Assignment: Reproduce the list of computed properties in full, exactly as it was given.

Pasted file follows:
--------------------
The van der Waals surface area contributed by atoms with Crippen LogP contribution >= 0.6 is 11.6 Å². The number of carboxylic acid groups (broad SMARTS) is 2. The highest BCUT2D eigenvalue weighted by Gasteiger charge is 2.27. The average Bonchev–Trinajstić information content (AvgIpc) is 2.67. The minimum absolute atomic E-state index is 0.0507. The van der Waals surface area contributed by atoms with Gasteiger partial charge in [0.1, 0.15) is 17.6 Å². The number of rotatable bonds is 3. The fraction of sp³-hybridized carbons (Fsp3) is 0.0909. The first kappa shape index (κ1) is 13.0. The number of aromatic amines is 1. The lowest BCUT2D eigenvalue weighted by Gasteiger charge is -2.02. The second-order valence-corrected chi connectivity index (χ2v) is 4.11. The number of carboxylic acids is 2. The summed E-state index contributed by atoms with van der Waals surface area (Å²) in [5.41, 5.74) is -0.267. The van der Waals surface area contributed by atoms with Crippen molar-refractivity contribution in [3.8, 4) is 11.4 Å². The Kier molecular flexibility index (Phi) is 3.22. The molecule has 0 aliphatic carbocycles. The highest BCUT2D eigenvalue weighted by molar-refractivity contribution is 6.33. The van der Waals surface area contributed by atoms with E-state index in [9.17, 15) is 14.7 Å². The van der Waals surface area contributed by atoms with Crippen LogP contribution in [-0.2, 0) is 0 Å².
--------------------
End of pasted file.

The van der Waals surface area contributed by atoms with Crippen LogP contribution >= 0.6 is 11.6 Å². The number of carboxylic acid groups (broad SMARTS) is 2. The highest BCUT2D eigenvalue weighted by Gasteiger charge is 2.27. The average Bonchev–Trinajstić information content (AvgIpc) is 2.67. The minimum absolute atomic E-state index is 0.0507. The van der Waals surface area contributed by atoms with Gasteiger partial charge in [0.1, 0.15) is 17.6 Å². The number of rotatable bonds is 3. The fraction of sp³-hybridized carbons (Fsp3) is 0.0909. The first kappa shape index (κ1) is 13.0. The number of aromatic amines is 1. The lowest BCUT2D eigenvalue weighted by Gasteiger charge is -2.02. The second-order valence-corrected chi connectivity index (χ2v) is 4.11. The number of carboxylic acids is 2. The summed E-state index contributed by atoms with van der Waals surface area (Å²) in [5.41, 5.74) is -0.267. The van der Waals surface area contributed by atoms with Crippen molar-refractivity contribution in [3.8, 4) is 11.4 Å². The Kier molecular flexibility index (Phi) is 3.22. The molecule has 0 aliphatic carbocycles. The highest BCUT2D eigenvalue weighted by molar-refractivity contribution is 6.33. The van der Waals surface area contributed by atoms with E-state index in [9.17, 15) is 14.7 Å². The van der Waals surface area contributed by atoms with Crippen LogP contribution in [-0.2, 0) is 0 Å².